The Wisconsin Office of Rural Health works to improve the access to, and quality of, rural health care.
The Wisconsin Office of Rural Health (WORH) was established in 1975.
New Physicians for Wisconsin (NPW) program began operating in 1979 and has placed more than 500 physicians in community practices throughout the state.
The Medicare Rural Hospital Flexibility Program (Flex Program) was created by the Balanced Budget Act of 1997. The federal Flex legislation created the Critical Access Hospital (CAH) designation. In 1999, WORH applied for and was successful in starting the Wisconsin Flex Program.
WORH helped formulate legislation that created the Wisconsin Health Professions Loan Assistance Program (HPLAP). Dentists and Dental Hygienists were added to the program in 2001.
In 2005, in partnership with the Wisconsin Primary Health Care Association, a Dentist Placement Program (DPP) was created, focusing on clinics serving underserved populations around the state.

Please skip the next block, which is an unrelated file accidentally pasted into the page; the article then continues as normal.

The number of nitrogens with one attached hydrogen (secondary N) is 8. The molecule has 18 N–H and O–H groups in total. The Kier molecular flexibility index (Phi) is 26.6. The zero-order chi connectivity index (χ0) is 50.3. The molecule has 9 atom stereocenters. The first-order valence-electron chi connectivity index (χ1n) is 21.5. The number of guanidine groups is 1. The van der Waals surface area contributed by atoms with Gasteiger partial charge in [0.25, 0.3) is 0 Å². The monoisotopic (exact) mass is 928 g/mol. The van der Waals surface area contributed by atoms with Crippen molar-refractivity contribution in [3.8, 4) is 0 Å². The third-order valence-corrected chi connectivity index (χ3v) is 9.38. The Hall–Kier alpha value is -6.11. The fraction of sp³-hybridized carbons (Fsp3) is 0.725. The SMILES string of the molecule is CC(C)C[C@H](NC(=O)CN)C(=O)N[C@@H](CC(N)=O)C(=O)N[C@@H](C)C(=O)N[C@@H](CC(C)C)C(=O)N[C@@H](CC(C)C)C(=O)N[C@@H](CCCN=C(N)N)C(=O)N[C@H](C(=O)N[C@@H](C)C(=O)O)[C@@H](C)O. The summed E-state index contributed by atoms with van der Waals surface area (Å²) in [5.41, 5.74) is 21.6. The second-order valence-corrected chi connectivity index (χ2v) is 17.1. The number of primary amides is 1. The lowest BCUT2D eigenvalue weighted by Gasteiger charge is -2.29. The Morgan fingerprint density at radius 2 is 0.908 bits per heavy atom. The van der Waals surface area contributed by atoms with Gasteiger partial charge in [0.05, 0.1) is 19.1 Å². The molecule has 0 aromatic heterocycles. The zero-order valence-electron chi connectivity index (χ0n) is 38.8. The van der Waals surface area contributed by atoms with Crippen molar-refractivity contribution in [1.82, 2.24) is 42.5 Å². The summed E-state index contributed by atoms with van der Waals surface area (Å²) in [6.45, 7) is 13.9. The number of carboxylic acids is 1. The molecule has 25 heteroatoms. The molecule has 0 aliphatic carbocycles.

In 2017, WORH recognized as the first in the nation in Medicare Beneficiary Quality Improvement Project (MBQIP) performance.
Wisconsin’s Critical Access Hospitals ranked fourth in the nation for their quality reporting and improvement rates over the past year.
In 2020, WORH was recognized as third in the nation in Medicare Beneficiary Quality Improvement Project (MBQIP) performance. This honor continues a trend of Wisconsin’s rural hospitals leading the nation in top quality improvement measures.
As COVID-19 sweeps across the country, WORH distributes federal pandemic funding to local rural hospitals. The funds support rural hospitals in an extremely challenging time.